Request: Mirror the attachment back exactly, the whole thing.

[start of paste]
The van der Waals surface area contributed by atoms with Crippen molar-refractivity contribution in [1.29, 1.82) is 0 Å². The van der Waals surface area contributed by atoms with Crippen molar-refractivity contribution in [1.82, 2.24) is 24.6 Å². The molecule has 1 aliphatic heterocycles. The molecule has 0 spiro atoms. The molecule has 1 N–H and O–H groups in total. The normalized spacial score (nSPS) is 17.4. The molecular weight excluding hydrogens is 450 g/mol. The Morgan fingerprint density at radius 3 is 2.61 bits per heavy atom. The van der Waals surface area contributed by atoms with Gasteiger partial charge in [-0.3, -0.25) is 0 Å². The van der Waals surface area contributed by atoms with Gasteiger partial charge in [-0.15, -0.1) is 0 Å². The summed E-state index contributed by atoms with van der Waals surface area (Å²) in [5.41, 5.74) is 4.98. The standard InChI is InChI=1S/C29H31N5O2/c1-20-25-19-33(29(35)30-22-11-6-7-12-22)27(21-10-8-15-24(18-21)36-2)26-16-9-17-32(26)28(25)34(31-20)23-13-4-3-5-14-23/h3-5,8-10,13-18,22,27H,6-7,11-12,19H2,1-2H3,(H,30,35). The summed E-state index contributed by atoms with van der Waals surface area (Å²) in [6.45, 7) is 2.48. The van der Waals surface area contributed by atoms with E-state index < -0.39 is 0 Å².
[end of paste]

The van der Waals surface area contributed by atoms with Crippen molar-refractivity contribution in [1.29, 1.82) is 0 Å². The van der Waals surface area contributed by atoms with Crippen molar-refractivity contribution in [1.82, 2.24) is 24.6 Å². The molecule has 1 aliphatic heterocycles. The molecule has 0 spiro atoms. The molecule has 1 N–H and O–H groups in total. The normalized spacial score (nSPS) is 17.4. The molecular weight excluding hydrogens is 450 g/mol. The Morgan fingerprint density at radius 3 is 2.61 bits per heavy atom. The van der Waals surface area contributed by atoms with Gasteiger partial charge in [-0.3, -0.25) is 0 Å². The van der Waals surface area contributed by atoms with Gasteiger partial charge in [-0.15, -0.1) is 0 Å². The summed E-state index contributed by atoms with van der Waals surface area (Å²) in [5.41, 5.74) is 4.98. The standard InChI is InChI=1S/C29H31N5O2/c1-20-25-19-33(29(35)30-22-11-6-7-12-22)27(21-10-8-15-24(18-21)36-2)26-16-9-17-32(26)28(25)34(31-20)23-13-4-3-5-14-23/h3-5,8-10,13-18,22,27H,6-7,11-12,19H2,1-2H3,(H,30,35). The summed E-state index contributed by atoms with van der Waals surface area (Å²) in [6.45, 7) is 2.48. The van der Waals surface area contributed by atoms with E-state index < -0.39 is 0 Å².